I was recently interviewed by Joan Goodchild, a senior editor at CSO Online, about security and privacy concerns with Facebook. Her story covers 10 reasons for quitting Facebook - and one reason to stay on. Here's a link to her story, which includes several comments from yours truly:
I often tell people that there is a lot of value in using social media, but you have to consider the risks. When the risks are laid out as they are in this article, it does make for a pretty compelling argument for opting out of social networking sites like Facebook.
When I deliver training presentations and workshops, there are still about 30% of the attendees who "avoid social media and social networking sites like the plague" - an observation pointed out in the above article.
There's no doubt about it, you're a lot less likely to get burned if you're not using these sites. But if you see the value, and know how to protect yourself, then go ahead. Just remember that even seasoned security experts are getting duped by phishing scams.
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I often try to make the point that the human element is almost always the weakest link, and the easiest path of attack, for an enterprise. The article below by Dan Goodin of The Register gives some good examples of how this is the case. Security penetration testers, Mike Baily and Mike Murray, consistently illustrate how easy this is - just like with my Honey Stick Project.
These guys just claimed a $10,000 prize for hacking the email account of StrongWebMail CEO, Darren Berkovitz.
They have a great observation in the following statement:
The come-ons often invoke a sense of urgency, such as an opportunity to make money only if the mark moves quickly. Scammers often try to form perceived bonds with their victims by thanking them for their attention or apologizing for an interruption. The ruses amount to hacks that suspend the marks' critical faculties just long enough to get them to make a critical mistake.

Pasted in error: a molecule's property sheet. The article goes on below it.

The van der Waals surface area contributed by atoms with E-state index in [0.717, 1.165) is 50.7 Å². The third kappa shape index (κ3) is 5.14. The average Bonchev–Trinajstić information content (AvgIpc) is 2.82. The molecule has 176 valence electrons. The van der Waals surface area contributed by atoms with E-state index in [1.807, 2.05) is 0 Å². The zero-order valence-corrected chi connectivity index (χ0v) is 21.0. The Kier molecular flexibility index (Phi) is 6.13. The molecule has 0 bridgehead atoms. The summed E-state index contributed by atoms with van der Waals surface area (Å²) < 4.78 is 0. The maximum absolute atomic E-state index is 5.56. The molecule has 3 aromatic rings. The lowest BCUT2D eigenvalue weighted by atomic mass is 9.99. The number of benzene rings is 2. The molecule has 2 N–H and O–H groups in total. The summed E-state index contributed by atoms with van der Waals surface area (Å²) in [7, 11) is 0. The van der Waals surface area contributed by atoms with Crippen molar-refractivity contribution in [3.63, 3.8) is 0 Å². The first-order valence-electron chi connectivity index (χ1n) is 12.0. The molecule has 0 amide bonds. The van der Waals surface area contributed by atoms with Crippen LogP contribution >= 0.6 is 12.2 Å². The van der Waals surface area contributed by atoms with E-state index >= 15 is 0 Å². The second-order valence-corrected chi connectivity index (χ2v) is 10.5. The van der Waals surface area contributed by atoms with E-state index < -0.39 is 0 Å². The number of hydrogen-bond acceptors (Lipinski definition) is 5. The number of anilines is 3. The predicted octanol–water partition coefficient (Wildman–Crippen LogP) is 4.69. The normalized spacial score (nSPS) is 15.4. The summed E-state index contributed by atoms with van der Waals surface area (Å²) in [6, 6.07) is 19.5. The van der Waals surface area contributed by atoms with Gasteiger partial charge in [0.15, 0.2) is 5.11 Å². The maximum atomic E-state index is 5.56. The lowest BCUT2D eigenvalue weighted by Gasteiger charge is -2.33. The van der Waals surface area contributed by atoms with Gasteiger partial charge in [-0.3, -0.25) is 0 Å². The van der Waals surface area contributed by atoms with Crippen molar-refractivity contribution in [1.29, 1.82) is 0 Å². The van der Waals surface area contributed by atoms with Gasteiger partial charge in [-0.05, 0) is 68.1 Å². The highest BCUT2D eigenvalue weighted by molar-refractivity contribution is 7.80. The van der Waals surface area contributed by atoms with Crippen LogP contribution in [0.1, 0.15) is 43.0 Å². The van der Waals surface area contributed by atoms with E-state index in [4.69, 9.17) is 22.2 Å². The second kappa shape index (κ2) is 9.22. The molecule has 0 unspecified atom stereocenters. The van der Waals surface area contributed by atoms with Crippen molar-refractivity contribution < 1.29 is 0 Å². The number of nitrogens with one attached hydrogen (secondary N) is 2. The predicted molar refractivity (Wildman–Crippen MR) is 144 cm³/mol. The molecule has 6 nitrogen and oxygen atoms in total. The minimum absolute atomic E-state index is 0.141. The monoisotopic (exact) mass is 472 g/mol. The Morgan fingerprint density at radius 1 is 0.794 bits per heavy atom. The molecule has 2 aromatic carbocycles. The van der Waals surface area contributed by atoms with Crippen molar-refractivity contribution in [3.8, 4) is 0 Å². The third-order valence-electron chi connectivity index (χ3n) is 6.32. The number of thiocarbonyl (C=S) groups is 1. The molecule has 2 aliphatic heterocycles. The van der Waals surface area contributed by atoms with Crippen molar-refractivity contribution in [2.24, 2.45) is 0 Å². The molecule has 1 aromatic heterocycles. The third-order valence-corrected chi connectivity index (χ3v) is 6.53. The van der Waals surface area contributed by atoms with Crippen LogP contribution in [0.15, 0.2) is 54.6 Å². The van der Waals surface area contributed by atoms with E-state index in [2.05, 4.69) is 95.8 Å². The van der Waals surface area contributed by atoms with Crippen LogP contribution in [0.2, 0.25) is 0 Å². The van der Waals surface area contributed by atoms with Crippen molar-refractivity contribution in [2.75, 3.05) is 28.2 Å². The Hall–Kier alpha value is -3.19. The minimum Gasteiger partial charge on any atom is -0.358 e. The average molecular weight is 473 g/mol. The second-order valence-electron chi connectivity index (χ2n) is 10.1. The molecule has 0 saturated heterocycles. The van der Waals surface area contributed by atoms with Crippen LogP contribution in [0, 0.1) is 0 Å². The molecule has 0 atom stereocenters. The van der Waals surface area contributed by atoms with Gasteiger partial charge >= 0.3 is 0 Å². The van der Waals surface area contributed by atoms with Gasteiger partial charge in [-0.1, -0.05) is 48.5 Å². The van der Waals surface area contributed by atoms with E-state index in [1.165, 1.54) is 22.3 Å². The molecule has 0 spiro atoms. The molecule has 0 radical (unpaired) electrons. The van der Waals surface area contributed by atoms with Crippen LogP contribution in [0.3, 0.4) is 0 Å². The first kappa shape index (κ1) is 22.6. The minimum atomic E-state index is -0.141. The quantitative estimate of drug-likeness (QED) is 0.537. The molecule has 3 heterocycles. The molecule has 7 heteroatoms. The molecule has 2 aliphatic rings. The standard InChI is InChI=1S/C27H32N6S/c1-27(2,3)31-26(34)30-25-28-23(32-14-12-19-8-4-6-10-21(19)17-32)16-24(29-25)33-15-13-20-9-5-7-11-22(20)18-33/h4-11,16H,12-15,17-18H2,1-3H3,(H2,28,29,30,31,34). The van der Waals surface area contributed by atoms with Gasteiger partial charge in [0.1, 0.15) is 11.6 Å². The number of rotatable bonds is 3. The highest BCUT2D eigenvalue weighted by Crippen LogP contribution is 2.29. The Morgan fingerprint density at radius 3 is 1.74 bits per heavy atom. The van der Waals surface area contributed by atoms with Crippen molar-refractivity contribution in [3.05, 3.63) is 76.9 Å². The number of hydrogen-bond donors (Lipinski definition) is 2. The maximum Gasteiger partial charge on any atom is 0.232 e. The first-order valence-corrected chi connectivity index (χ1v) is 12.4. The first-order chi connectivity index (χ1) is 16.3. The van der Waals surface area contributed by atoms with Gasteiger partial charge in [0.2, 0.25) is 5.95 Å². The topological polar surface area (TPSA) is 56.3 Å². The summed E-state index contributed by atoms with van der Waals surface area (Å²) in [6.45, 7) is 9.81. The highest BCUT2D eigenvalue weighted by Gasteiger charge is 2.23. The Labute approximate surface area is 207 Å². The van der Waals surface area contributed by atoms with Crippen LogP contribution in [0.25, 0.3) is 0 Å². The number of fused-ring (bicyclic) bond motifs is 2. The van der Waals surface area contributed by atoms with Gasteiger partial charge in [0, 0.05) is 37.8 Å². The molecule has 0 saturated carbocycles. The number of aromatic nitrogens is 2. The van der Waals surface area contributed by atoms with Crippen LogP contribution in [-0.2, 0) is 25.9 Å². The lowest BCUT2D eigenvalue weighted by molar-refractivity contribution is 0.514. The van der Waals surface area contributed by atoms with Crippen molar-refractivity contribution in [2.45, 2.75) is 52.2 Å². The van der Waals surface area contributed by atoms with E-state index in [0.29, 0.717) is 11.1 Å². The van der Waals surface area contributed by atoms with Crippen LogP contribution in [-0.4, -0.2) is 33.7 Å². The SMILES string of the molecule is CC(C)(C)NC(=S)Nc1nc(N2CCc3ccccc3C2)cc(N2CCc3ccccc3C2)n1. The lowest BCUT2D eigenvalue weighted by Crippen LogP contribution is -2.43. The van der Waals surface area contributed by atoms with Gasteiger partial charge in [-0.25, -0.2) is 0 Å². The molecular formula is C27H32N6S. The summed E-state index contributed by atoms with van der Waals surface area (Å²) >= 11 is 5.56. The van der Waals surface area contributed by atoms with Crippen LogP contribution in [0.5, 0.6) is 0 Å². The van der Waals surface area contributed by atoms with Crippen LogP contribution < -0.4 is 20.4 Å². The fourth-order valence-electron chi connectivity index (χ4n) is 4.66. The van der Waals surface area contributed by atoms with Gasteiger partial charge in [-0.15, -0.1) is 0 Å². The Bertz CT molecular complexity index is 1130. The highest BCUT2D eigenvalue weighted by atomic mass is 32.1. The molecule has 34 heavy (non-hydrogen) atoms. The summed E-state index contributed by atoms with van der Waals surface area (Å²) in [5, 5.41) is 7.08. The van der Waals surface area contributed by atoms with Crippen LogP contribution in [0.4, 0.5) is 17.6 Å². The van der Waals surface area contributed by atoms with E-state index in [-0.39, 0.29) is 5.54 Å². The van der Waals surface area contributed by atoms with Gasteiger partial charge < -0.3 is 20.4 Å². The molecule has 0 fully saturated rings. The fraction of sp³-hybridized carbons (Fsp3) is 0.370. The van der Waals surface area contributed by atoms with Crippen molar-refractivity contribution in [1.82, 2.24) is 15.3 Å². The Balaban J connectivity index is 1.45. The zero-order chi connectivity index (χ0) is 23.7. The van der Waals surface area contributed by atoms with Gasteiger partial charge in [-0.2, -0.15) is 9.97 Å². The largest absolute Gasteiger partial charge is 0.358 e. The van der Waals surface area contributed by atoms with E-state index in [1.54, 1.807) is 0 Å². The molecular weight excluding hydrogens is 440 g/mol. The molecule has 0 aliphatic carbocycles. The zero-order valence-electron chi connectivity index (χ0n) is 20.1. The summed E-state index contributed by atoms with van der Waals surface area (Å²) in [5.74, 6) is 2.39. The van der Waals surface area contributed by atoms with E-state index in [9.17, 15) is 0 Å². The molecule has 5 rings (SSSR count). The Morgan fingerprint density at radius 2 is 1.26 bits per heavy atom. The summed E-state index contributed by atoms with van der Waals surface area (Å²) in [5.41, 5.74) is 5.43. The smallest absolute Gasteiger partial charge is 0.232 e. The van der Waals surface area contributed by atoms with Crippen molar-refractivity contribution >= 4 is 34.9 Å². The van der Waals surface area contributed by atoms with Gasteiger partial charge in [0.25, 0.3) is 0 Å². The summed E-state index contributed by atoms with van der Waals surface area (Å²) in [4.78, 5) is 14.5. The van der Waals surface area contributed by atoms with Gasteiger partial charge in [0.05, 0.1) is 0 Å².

The bottom line is, if it's an unexpected message, and it has an urgent deadline, be VERY suspicious and check it out before taking action. Don't think the bad guys aren't every bit as inventive as these security testers.
So, it's nice that a complex story of super-sleuthing and international cooperation has come to an end for the Mariposa botnet. We can all sleep much easier knowing that these 12 million zombie PC's are no longer being held hostage (click HERE for the Associated Press story from Jordan Robinson). But, this is just the beginning of a new phase in computer infections by malicious software that's smarter than its owners.
According to the AP story, the owners of the Mariposa botnet were just "ordinary every day guys" with no previous criminal records that used very powerful software developed and supported by sophisticated underworld hackers. The hackers who wrote this botnet were not caught. So, I'm sure we can expect to hear more from them in the future.
By the way, here's how Mariposa was usually spread, according to the article:
It turned out that the botnet runners had infected computers by instant-messaging malicious links to contacts on infected computers. They also got viruses onto removable thumb drives and through peer-to-peer networks. The program used to create the botnet was known as Mariposa, from the Spanish word for "butterfly."
Sound familiar? These, plus infected PDF files are the most common ways for malware to spread. Please tell your friends and associates to be careful with any links or unknown devices. There are more of these kinds of infections coming - for sure.